After More Than 50 Years, Two Men Set to Be

Just as officials predicted, the attorney for two men convicted of killing Malcolm X believes they will be exonerated within the next couple of months.

“We believe the evidence is strong enough, we are confident of that, and we’re pressing for that to happen,” Lee Watson told Newsmax.

Jurors in the case believed the men — Stanley Grant Jones and El Hajj Malik El-Shabazz — were responsible for shooting Malcolm X in December 1965. They were convicted in August 1966 and sentenced to 75 years in prison.

On Friday, prosecutors told Newsmax a motion was filed last year to dismiss the charges against the men. They claim new evidence proves the men did not kill Malcolm X.


“The existence of this photo evidence completely, completely and put the pieces of the evidence together showing that Malcolm X was killed in a drive-by shooting with a 9mm semi-automatic handgun,” he said.

Authorities believe the killers were en route to kill another outspoken African-American leader, Rev. Dr. Martin Luther King Jr. at his home when Malcolm X was killed.

New York Deputy District Attorney Steven Cohen released a statement saying they “are proceeding with the dismissal of the case” and a motion for special prosecutor was filed in January.

There were three photographs at the scene of the shooting, he said. “We now have two photos which show what we believe to be the perpetrators of the crime. The first photo is a memory picture of the victims in the shooting; the second photo, also an enhanced digital photograph, shows the perpetrators in black leather jacket and black trousers standing behind the victims at the time of the shooting.”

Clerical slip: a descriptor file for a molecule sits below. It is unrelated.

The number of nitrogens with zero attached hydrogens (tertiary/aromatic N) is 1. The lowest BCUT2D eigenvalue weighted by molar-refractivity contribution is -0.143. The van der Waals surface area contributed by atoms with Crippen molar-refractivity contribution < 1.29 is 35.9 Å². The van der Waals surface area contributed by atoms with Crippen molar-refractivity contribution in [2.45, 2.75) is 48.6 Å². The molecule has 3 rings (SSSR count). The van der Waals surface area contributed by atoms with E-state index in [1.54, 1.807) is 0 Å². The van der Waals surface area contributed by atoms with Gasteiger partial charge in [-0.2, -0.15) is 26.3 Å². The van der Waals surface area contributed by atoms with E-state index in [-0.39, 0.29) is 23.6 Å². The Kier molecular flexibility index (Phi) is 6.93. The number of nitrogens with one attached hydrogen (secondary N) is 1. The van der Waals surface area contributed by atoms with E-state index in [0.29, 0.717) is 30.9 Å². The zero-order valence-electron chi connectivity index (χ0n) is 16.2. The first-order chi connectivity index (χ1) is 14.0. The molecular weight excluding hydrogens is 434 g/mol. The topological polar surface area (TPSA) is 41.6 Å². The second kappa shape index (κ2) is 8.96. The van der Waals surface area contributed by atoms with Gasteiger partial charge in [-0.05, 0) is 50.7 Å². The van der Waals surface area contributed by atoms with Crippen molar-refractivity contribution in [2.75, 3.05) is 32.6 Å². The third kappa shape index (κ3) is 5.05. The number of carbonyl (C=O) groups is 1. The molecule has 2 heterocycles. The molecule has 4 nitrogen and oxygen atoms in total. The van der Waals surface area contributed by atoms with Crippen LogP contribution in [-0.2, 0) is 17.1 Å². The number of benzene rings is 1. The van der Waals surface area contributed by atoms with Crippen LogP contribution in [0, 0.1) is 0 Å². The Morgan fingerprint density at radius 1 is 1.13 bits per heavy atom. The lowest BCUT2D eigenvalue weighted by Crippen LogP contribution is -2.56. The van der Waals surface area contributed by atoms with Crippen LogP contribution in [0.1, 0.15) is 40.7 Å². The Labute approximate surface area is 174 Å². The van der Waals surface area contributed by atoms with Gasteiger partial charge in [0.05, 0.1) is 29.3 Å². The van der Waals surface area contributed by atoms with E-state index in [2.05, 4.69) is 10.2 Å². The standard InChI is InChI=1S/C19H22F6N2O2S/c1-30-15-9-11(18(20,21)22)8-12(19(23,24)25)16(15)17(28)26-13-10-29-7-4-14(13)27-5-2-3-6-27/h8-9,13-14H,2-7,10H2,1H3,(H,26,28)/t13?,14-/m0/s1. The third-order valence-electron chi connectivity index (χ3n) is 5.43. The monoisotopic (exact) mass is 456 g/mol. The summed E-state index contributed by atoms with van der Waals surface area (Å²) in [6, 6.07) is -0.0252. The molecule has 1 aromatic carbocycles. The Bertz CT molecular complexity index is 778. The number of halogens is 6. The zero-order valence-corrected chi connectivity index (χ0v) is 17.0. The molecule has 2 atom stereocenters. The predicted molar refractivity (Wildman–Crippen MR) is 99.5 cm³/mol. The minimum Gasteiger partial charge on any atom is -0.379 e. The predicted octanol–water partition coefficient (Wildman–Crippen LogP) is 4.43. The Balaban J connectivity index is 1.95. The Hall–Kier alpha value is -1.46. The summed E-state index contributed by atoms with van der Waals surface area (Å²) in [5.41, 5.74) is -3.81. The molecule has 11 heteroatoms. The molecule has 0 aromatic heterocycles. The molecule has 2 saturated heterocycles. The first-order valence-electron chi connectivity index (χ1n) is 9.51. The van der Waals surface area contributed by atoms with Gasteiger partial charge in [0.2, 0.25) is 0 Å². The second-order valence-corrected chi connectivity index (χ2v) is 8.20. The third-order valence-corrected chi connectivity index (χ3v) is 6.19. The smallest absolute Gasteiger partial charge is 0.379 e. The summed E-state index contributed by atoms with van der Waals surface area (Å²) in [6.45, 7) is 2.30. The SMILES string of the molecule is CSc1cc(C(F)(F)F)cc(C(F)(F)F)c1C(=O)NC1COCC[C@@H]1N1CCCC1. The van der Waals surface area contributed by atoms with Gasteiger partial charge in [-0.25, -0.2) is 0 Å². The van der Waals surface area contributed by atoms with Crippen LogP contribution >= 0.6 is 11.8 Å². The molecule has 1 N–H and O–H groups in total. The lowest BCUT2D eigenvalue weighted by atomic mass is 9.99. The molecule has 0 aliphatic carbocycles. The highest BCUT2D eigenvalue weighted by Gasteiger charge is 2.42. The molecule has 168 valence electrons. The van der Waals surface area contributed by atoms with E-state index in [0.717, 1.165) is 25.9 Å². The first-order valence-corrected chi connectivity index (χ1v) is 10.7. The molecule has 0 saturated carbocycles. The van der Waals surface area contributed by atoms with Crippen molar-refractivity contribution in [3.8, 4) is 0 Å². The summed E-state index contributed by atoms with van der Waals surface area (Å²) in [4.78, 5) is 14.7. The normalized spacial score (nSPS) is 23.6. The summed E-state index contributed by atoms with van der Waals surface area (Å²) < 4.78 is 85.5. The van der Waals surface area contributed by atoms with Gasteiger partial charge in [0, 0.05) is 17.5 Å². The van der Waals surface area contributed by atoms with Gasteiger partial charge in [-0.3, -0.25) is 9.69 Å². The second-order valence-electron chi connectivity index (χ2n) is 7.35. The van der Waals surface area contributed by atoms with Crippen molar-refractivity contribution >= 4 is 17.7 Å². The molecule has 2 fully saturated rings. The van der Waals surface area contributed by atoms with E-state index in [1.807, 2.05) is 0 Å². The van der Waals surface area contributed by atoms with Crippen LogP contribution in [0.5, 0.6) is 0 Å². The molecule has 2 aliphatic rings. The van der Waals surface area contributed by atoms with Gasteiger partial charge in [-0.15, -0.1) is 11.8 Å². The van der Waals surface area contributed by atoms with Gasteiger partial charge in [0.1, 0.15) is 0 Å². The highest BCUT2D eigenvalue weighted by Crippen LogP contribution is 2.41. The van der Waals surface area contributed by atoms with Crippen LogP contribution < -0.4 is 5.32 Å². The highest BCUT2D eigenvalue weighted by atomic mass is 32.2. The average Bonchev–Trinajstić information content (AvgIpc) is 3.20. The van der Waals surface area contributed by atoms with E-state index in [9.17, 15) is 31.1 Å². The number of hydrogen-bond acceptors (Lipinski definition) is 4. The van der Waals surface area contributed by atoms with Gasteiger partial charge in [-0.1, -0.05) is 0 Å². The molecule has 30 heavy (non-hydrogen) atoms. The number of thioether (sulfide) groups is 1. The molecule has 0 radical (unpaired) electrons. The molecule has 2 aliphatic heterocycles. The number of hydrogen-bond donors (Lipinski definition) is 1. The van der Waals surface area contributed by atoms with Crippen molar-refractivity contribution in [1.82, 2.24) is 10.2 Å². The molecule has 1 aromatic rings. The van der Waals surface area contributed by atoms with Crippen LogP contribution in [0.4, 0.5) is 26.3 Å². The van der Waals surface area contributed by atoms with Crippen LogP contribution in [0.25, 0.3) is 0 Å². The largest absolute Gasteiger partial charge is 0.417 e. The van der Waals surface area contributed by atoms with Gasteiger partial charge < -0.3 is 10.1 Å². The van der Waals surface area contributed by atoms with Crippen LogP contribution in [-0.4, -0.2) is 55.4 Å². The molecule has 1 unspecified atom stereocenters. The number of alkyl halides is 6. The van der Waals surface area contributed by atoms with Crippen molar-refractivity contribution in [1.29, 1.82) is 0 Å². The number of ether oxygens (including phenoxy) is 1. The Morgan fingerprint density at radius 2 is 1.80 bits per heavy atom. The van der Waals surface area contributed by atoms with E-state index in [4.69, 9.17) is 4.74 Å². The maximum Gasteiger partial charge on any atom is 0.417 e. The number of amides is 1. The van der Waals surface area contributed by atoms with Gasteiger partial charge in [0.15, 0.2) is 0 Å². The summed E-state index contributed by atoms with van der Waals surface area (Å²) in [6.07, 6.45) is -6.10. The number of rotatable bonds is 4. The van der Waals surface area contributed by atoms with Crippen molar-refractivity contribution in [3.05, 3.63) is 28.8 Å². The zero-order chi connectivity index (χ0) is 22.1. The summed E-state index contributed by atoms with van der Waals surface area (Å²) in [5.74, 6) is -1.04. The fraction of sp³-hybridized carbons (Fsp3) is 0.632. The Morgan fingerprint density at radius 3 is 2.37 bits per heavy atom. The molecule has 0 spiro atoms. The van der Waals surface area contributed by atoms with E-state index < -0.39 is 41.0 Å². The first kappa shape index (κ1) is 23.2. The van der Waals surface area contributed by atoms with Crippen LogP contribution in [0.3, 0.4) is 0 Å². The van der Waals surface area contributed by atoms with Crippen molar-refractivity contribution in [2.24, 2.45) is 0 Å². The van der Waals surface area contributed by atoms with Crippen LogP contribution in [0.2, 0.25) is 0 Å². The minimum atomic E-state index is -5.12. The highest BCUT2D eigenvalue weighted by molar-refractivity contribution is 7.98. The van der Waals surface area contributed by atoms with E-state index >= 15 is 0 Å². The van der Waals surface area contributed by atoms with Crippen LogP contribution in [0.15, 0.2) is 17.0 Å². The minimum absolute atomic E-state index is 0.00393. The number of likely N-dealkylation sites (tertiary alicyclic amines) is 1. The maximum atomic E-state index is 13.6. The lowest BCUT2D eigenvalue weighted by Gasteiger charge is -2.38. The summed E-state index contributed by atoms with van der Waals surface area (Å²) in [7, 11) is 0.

New York’s Office of the Chief Medical Examiner announced a second autopsy of Malcolm X’s body showed no evidence of gunshots and that his cause of death was listed as sepsis due to renal failure.

“We’re going to continue to investigate the case,” Cohen said. “We believe the evidence is compelling and compelling enough to show there’s not a charge here, and we will take a look at it in the coming weeks.”

Jurors had heard recordings of a man authorities believed was Jones confessing the shooting, but he was later found not to be one of the men. But a 1994 U.S. Supreme Court decision overturned a murder conviction for the men because it was not given the proper attention.

A new witness brought a retrial in 2004 and jurors again convicted the men. In 2014, the U.S. Court of Appeals ruled a new trial would be warranted because the testimony in the original trial could not be taken seriously given the flaws in the trial and after a later police investigation.

Zuhdi Jasser, a legal advisor to El-Shabazz’s family, told Newsmax he is encouraged the men will finally be exonerated.

“I believe this is a chance to undo some of the wrongs done in this country,” he said. “We feel this a new beginning. We believe the legal system will prevail.”

Watson also credited the Peter T. Lewis Foundation with assisting him in the case. In response to the court filing, the foundation stated it was “reviewing and weighing legal options.”

Using their $6.8 million lawsuit settlement with the government, the defense group has purchased Jones’ and El-Shabazz’s homes in an effort to obtain their freedom. They will house the two men at a secure facility while awaiting their eventual release.

Newsmax spoke with family members of Malcolm X, who said they do not believe the men are guilty of the murder of their father.

“I think they are innocent,” Greg El-Shabazz said. “I think they had nothing to do with his death.”

In May, El-Shabazz’s lawyer submitted a motion in the New York Court of Appeals, calling for the men’s release.

Officials with the foundation’s federal affiliate, however, said they do not plan to submit any filing in the case.

El-Shabazz’s former college roommate once wrote in his book that Jones helped plan and execute the attack against Malcolm X.

Watson said he believes Jones and El-Shabazz are innocent.

“One of the true aspects of this case is it is a black-white case,” he said. “It is not just a case where you are guilt or innocence.”

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